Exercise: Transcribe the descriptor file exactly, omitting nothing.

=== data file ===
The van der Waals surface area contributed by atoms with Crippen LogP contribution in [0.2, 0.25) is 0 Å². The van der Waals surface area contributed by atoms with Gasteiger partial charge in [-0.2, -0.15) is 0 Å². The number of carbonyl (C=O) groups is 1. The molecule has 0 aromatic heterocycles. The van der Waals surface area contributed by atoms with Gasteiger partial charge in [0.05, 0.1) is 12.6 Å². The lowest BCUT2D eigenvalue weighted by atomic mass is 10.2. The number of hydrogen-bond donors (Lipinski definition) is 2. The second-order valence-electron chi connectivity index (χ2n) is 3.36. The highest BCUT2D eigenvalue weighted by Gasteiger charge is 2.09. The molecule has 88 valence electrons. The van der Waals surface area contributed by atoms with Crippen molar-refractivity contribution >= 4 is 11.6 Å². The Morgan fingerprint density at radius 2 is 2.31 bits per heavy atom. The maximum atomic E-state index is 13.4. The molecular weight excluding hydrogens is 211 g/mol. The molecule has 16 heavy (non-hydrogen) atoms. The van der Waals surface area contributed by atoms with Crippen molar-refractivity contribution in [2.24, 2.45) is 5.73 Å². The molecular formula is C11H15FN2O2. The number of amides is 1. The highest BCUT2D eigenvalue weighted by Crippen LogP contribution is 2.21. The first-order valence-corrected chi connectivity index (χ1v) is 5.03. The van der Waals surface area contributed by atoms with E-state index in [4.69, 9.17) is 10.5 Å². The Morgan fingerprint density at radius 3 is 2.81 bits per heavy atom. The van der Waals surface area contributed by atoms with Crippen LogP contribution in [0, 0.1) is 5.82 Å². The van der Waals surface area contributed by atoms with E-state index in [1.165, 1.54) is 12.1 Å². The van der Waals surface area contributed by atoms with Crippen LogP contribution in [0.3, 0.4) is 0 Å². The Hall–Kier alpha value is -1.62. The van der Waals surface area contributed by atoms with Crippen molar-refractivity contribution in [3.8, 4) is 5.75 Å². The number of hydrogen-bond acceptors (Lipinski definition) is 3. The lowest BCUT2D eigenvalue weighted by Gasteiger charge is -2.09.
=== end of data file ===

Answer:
The van der Waals surface area contributed by atoms with Crippen LogP contribution in [0.2, 0.25) is 0 Å². The van der Waals surface area contributed by atoms with Gasteiger partial charge in [-0.2, -0.15) is 0 Å². The number of carbonyl (C=O) groups is 1. The molecule has 0 aromatic heterocycles. The van der Waals surface area contributed by atoms with Gasteiger partial charge in [0.05, 0.1) is 12.6 Å². The lowest BCUT2D eigenvalue weighted by atomic mass is 10.2. The number of hydrogen-bond donors (Lipinski definition) is 2. The second-order valence-electron chi connectivity index (χ2n) is 3.36. The highest BCUT2D eigenvalue weighted by Gasteiger charge is 2.09. The molecule has 88 valence electrons. The van der Waals surface area contributed by atoms with Crippen molar-refractivity contribution >= 4 is 11.6 Å². The Morgan fingerprint density at radius 2 is 2.31 bits per heavy atom. The maximum atomic E-state index is 13.4. The molecular weight excluding hydrogens is 211 g/mol. The molecule has 16 heavy (non-hydrogen) atoms. The van der Waals surface area contributed by atoms with Crippen molar-refractivity contribution in [2.24, 2.45) is 5.73 Å². The molecular formula is C11H15FN2O2. The number of amides is 1. The highest BCUT2D eigenvalue weighted by Crippen LogP contribution is 2.21. The first-order valence-corrected chi connectivity index (χ1v) is 5.03. The van der Waals surface area contributed by atoms with E-state index in [4.69, 9.17) is 10.5 Å². The Morgan fingerprint density at radius 3 is 2.81 bits per heavy atom. The van der Waals surface area contributed by atoms with Crippen LogP contribution in [0, 0.1) is 5.82 Å². The van der Waals surface area contributed by atoms with E-state index in [1.165, 1.54) is 12.1 Å². The van der Waals surface area contributed by atoms with Crippen LogP contribution in [0.3, 0.4) is 0 Å². The Hall–Kier alpha value is -1.62. The van der Waals surface area contributed by atoms with Crippen molar-refractivity contribution in [3.8, 4) is 5.75 Å². The number of hydrogen-bond acceptors (Lipinski definition) is 3. The lowest BCUT2D eigenvalue weighted by Gasteiger charge is -2.09.